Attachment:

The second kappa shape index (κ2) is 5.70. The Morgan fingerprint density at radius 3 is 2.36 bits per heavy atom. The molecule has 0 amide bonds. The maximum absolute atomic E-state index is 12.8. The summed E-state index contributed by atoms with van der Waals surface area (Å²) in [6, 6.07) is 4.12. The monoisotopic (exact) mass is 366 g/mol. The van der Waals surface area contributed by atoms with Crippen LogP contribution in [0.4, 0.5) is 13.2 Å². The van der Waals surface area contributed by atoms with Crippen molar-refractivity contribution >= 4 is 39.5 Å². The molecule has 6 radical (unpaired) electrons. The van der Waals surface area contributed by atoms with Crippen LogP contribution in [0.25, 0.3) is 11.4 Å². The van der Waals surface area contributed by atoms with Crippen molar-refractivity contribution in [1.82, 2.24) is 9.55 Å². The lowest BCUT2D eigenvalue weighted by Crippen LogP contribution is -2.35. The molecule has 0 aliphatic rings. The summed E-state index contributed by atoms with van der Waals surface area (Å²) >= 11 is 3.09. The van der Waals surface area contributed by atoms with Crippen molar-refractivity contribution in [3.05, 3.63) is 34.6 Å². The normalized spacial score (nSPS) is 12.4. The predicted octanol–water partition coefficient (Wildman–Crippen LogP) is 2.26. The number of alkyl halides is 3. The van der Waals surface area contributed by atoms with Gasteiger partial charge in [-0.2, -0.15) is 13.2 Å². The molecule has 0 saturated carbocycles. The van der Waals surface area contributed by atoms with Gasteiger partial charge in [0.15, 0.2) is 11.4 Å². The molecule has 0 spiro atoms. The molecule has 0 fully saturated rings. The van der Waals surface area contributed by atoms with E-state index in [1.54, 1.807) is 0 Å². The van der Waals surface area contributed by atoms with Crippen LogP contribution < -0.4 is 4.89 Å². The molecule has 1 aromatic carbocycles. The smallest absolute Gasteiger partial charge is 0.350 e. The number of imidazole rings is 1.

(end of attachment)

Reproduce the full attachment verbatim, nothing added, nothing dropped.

The second kappa shape index (κ2) is 5.70. The Morgan fingerprint density at radius 3 is 2.36 bits per heavy atom. The molecule has 0 amide bonds. The maximum absolute atomic E-state index is 12.8. The summed E-state index contributed by atoms with van der Waals surface area (Å²) in [6, 6.07) is 4.12. The monoisotopic (exact) mass is 366 g/mol. The van der Waals surface area contributed by atoms with Crippen LogP contribution in [0.4, 0.5) is 13.2 Å². The van der Waals surface area contributed by atoms with Crippen molar-refractivity contribution >= 4 is 39.5 Å². The molecule has 6 radical (unpaired) electrons. The van der Waals surface area contributed by atoms with Crippen LogP contribution in [0.25, 0.3) is 11.4 Å². The van der Waals surface area contributed by atoms with Crippen molar-refractivity contribution in [1.82, 2.24) is 9.55 Å². The lowest BCUT2D eigenvalue weighted by Crippen LogP contribution is -2.35. The molecule has 0 aliphatic rings. The summed E-state index contributed by atoms with van der Waals surface area (Å²) >= 11 is 3.09. The van der Waals surface area contributed by atoms with Crippen molar-refractivity contribution in [3.05, 3.63) is 34.6 Å². The normalized spacial score (nSPS) is 12.4. The predicted octanol–water partition coefficient (Wildman–Crippen LogP) is 2.26. The number of alkyl halides is 3. The van der Waals surface area contributed by atoms with Gasteiger partial charge in [-0.2, -0.15) is 13.2 Å². The molecule has 0 saturated carbocycles. The van der Waals surface area contributed by atoms with Gasteiger partial charge in [0.15, 0.2) is 11.4 Å². The molecule has 0 spiro atoms. The molecule has 0 fully saturated rings. The van der Waals surface area contributed by atoms with E-state index in [1.54, 1.807) is 0 Å². The van der Waals surface area contributed by atoms with Crippen LogP contribution < -0.4 is 4.89 Å². The molecule has 1 aromatic carbocycles. The smallest absolute Gasteiger partial charge is 0.350 e. The number of imidazole rings is 1.